There are many critical ingredients that are required to build strong health and education systems, but reliable financing is one of the most important. From buying books to paying salaries, nothing happens without funding.
Many low- and middle-income countries rely on a mix of revenue — from donors, the private sector and domestic resources — to fund social sector programs. But this can be challenging since funds from outside sources often come with strings attached, are time-bound or can be retracted.
In order to ensure that critical health, education and nutrition gains are sustained and expanded, governments must make already-limited domestic resources stretch even further. Ensuring that domestic resources and the systems through which they flow are as effective and efficient as possible is critical to supporting healthy and educated people now and into the future.
At Results for Development, we believe that domestic, government-raised funding that flows through a country’s own public finance system is the backbone of sustainable and equitable financing. That’s why we work with country change agents to help them formulate, mobilize, allocate and monitor financial resources.
Three important objectives underlie our approach to achieving sustainable financing:
- Mobilize: Ensuring prioritized, sustainable and coordinated mobilization of resources.
- Use: Making equitable, effective and efficient use of resources.
- Hold to account: Does spending equate with high-quality results?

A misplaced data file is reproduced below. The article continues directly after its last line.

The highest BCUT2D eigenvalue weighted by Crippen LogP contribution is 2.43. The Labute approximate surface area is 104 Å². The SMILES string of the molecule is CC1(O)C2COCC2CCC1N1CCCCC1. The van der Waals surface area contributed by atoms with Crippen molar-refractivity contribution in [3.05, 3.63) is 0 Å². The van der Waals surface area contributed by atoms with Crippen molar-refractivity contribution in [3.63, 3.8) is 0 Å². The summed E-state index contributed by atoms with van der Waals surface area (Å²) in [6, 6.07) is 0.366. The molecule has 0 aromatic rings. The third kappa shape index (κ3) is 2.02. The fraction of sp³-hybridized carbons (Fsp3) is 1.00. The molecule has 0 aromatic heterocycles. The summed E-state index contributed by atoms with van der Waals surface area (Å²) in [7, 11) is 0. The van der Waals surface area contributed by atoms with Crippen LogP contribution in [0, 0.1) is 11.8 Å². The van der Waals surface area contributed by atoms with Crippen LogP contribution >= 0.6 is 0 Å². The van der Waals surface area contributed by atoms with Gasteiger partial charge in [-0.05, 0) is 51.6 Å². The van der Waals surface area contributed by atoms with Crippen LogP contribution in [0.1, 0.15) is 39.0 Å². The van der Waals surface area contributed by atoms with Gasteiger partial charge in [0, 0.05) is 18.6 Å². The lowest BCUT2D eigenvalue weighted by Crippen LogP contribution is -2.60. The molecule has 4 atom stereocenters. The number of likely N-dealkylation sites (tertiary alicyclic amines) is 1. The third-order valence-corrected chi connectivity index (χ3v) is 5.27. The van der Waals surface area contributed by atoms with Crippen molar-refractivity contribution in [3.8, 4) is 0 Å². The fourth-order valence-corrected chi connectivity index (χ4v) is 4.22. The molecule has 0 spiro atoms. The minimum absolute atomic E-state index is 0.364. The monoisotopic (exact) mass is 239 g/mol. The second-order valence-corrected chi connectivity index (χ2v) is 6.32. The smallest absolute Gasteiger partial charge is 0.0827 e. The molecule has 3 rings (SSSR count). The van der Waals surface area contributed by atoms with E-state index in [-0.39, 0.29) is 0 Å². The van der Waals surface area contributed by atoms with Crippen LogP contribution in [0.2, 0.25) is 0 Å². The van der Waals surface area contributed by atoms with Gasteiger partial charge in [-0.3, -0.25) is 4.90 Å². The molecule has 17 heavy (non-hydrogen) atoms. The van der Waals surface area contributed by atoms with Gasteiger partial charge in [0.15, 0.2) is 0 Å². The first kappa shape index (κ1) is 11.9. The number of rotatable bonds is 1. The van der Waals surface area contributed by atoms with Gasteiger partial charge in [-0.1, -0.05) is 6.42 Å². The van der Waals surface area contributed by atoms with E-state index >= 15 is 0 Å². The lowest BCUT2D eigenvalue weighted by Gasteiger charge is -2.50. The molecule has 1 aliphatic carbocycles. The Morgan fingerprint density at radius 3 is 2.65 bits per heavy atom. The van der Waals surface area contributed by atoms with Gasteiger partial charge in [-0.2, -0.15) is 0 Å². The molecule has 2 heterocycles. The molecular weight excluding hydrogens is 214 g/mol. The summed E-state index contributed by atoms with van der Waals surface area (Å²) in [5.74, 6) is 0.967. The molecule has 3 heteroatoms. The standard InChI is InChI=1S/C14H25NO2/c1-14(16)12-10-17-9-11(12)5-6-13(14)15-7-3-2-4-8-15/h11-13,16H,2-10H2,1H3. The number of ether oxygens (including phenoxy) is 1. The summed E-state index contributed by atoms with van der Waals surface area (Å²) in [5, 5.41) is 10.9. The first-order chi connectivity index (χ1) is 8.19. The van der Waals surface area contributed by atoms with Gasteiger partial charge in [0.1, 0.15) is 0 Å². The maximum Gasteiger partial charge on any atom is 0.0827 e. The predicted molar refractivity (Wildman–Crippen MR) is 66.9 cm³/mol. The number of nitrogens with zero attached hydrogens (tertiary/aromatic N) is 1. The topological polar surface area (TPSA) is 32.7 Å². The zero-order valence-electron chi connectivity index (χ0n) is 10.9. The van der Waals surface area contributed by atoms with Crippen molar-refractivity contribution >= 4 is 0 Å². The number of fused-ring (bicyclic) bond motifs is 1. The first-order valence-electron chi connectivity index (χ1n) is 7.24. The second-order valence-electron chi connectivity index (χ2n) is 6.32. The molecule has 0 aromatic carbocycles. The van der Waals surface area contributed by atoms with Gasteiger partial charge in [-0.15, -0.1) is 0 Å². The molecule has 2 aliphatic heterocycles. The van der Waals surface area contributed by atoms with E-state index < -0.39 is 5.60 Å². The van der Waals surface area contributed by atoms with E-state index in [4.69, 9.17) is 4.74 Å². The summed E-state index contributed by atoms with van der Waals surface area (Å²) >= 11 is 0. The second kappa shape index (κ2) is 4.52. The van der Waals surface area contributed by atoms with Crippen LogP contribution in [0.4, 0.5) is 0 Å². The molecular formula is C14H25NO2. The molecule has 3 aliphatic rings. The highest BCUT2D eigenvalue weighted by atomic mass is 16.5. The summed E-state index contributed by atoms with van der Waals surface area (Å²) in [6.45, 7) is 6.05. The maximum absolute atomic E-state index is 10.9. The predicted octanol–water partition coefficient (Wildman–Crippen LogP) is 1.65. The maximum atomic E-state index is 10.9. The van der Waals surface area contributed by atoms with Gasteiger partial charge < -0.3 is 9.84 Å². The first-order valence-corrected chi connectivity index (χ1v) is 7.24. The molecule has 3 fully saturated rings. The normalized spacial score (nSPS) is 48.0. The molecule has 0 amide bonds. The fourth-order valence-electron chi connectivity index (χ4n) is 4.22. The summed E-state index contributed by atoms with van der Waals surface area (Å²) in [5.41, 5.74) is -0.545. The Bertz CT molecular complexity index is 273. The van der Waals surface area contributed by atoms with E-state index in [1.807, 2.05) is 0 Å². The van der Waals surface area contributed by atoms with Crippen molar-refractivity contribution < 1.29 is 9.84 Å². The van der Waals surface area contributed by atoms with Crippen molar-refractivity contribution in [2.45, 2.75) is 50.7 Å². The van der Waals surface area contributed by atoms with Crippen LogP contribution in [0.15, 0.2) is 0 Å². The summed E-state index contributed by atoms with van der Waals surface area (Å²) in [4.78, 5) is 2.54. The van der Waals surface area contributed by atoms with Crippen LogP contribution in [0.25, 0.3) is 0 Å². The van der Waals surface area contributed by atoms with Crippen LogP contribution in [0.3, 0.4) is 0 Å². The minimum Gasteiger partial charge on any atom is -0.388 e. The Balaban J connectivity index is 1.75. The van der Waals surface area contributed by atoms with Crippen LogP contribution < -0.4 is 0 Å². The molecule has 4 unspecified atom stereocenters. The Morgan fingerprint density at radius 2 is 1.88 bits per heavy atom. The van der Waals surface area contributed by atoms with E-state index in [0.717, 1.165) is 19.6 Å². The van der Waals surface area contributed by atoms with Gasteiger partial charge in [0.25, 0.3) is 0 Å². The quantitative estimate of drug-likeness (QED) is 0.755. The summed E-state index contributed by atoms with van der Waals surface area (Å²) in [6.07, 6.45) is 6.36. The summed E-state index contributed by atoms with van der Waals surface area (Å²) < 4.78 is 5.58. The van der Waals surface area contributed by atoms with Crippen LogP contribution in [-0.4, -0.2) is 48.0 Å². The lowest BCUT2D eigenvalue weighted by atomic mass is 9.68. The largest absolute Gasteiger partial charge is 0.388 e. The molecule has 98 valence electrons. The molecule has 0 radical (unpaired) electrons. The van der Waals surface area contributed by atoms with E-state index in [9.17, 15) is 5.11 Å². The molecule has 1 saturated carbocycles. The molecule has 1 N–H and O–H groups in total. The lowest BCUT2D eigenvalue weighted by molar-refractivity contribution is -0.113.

In order to achieve these three objectives, there must be an open dialogue between a complex set of actors, often including policymakers, budget analysts, program managers, providers, civil society stakeholders and the public.
R4D helps to facilitate these conversations, while also building the capacity of key players to foster dialogue.
We provide change agents with the evidence that they need to positively impact policy decisions and spur implementation progress. This includes support to advocates and policymakers to understand public financial-management systems and influence different stages of the budget cycle; analytics that provide partners with the information that they need to make timely, evidence-based decisions; and targeted research into financial instruments or schemes and their various pros and cons. We also work to connect change agents across countries so that they can learn from each other’s experience and co-develop innovative new ways of thinking about sustainable financing challenges.